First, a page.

Elkhorn coral reaches reproductive maturity at about 2 square feet. Elkhorn coral is a simultaneous hermaphrodite, meaning each colony produces both eggs and sperm but usually does not self-fertilize. Elkhorn coral sexually reproduces once per year after the full moon in late summer by “broadcast spawning” eggs and sperm into the water column. Fertilized eggs develop into larvae that settle on hard surfaces and form new colonies.  Elkhorn coral can also form new colonies when broken pieces, called fragments, re-attach to hard surfaces. Elkhorn coral is one of the fasted growing corals—when healthy, it can grow up to 5 inches in branch length per year.

Diagram depicting lifecycle of Acropora corals.

Life cycle of Acropora spp. Credit: NOAA Fisheries.


Climate Change

Climate change is the greatest global threat to corals. Scientific evidence now clearly indicates that the Earth's atmosphere and oceans are warming, and that these changes are primarily due to greenhouse gases derived from human activities.  As temperatures rise, mass coral bleaching events and infectious disease outbreaks are becoming more frequent. Additionally, carbon dioxide absorbed into the ocean from the atmosphere has already begun to reduce calcification rates in reef-building and reef-associated organisms by altering seawater chemistry through decreases in pH. This process is called ocean acidification


Diseases can cause adult mortality, reducing sexual and asexual reproductive success, and impairing colony growth. Coral diseases are caused by a complex interplay of factors including the cause or agent (e.g., pathogen, environmental toxicant), the host, and the environment. Coral disease often produces acute tissue loss. Elkhorn coral is particularly susceptible to white band and white plague diseases.

Unsustainable Fishing Pressure

Fishing, particularly unsustainable fishing, can have large scale, long-term ecosystem-level effects that can change ecosystem structure from coral-dominated reefs to algal-dominated reefs (“phase shifts”). This results from the removal of fish that eat algae and keep the reef clean to allow for space for corals to grow.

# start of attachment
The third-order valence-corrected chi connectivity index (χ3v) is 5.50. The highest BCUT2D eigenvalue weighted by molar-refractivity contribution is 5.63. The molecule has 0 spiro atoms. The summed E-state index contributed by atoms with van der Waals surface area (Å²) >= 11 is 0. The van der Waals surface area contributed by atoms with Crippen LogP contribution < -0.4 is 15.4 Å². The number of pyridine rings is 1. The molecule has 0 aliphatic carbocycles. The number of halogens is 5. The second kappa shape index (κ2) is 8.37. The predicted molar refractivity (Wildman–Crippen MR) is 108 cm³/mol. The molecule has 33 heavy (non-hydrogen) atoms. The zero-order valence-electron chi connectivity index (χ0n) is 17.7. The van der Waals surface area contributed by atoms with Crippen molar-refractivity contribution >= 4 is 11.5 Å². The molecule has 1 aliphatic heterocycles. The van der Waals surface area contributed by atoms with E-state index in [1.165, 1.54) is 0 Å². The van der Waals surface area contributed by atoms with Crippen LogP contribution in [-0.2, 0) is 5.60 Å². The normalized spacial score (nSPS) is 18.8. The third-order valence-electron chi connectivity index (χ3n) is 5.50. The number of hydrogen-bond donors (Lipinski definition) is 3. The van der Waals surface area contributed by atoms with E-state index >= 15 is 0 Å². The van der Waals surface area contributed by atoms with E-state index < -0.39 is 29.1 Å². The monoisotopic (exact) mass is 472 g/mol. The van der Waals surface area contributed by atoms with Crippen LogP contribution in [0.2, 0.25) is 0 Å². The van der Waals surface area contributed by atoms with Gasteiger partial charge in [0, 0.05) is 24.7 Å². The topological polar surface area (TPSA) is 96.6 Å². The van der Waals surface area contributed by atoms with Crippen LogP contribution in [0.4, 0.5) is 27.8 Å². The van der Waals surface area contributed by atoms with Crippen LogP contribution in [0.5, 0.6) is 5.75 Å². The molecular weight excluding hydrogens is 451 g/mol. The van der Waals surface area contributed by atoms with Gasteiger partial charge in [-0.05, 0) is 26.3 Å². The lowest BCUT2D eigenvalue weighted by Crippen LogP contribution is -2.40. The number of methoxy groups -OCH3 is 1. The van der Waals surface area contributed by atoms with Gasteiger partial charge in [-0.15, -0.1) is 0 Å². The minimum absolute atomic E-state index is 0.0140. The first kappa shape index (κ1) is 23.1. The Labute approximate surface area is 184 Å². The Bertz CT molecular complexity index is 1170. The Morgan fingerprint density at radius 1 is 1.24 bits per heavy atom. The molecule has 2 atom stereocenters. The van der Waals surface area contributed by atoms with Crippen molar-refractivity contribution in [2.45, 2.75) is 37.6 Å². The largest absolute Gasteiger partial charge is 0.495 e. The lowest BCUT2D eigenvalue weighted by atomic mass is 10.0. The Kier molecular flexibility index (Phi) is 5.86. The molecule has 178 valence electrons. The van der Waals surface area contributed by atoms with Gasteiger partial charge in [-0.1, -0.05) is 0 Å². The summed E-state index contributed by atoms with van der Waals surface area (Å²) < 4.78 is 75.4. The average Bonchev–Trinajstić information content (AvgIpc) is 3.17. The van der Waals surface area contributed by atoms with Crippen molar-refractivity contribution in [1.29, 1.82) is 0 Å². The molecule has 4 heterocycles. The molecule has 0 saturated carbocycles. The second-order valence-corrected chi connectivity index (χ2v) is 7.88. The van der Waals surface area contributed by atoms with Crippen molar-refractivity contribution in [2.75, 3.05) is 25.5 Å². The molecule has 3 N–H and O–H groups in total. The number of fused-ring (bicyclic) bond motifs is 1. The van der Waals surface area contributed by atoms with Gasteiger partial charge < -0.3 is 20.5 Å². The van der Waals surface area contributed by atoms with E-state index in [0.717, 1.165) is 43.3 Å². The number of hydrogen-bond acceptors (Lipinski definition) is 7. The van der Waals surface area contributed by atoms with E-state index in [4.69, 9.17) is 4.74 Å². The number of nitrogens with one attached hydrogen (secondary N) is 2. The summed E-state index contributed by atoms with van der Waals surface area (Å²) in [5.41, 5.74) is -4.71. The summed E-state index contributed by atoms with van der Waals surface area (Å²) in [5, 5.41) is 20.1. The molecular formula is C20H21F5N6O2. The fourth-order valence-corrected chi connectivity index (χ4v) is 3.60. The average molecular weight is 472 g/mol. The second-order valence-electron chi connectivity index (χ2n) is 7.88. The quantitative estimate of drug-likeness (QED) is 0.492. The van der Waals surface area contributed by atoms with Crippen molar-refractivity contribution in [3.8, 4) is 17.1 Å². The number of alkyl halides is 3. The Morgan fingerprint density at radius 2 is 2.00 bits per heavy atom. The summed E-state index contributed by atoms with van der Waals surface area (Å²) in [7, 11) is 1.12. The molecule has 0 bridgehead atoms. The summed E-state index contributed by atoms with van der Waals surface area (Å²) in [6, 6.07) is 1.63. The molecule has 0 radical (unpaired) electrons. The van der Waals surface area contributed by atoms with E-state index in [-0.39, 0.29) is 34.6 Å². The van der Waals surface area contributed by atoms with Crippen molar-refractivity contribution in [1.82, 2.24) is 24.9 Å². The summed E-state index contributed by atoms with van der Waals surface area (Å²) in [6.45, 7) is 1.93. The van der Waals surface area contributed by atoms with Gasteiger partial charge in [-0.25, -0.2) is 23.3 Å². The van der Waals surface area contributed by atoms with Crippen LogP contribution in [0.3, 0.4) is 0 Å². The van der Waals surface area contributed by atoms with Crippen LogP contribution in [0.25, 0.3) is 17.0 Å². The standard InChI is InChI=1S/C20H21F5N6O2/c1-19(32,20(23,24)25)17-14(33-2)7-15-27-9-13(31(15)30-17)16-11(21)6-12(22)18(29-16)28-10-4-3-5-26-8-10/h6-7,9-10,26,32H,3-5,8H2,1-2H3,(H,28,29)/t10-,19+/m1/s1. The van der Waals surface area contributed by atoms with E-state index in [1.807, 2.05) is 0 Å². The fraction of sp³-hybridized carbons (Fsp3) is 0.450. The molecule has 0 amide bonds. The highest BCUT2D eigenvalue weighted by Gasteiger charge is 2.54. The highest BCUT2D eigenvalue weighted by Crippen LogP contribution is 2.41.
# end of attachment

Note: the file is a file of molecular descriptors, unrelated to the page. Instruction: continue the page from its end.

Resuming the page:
Land-Based Sources of Pollution

Impacts from land-based sources of pollution—including coastal development, deforestation (clearing a wide area of trees), agricultural runoff, and oil and chemical spills—can impede coral growth and reproduction, disrupt overall ecological function, and cause disease and mortality in sensitive species. It is now well accepted that many serious coral reef ecosystem stressors originate from land-based sources, most notably toxicants, sediments, and nutrients.

Scientific Classification


What We Do

Conservation & Management

We are committed to the protection and recovery of elkhorn coral through implementation of various conservation, regulatory, and restoration measures. Our work includes:

  • Protecting habitat and designating critical habitat.

  • Breeding elkhorn corals in nurseries and planting them into the wild.

  • Increasing elkhorn coral resilience to climate change.

  • Rescuing injured elkhorn corals after ship groundings or major storm events.

Science Behind the Scenes

We conduct various research activities on the biology, behavior, and ecology of elkhorn coral.  The results of this research are used to inform management decisions and enhance recovery efforts for this threatened species. Our work includes:

  • Tracking individuals over time to understand population trends and causes of death.

  • Conducting spawning observations and collection of eggs and sperm for culturing elkhorn coral larvae.

  • Conducting temperature and acidification experiments on eggs, sperm, larvae, and newly settled colonies.

  • Conducting experiments to enhance the success of elkhorn coral propagation efforts.

How You Can Help

Conserve energy

Conserve Energy

Use energy efficient lighting, bike to work, or practice other energy saving actions to reduce greenhouse gas emissions. Climate change is one of the leading threats to coral reefs.

Learn more about climate and corals >

Conserve water

Conserve Water

The less water you use, the less runoff and wastewater carrying nutrients, sediments, and toxins into the ocean.

Learn how toxins and other pollutants affect coral reefs >

Practice safe boating

Practice Safe Boating

Anchor in sandy areas away from coral and obey aids-to-navigation/signage to make sure you do not accidentally injure corals that are just below the surface.

Be reef smart >

Reduce chemical/sunscreen pollution

Reduce Chemical/Sunscreen Pollution

Choose sunscreen with zinc oxide or titanium dioxide over those containing oxybenzone, which is toxic to corals.

Learn more about what you can do to protect coral reefs >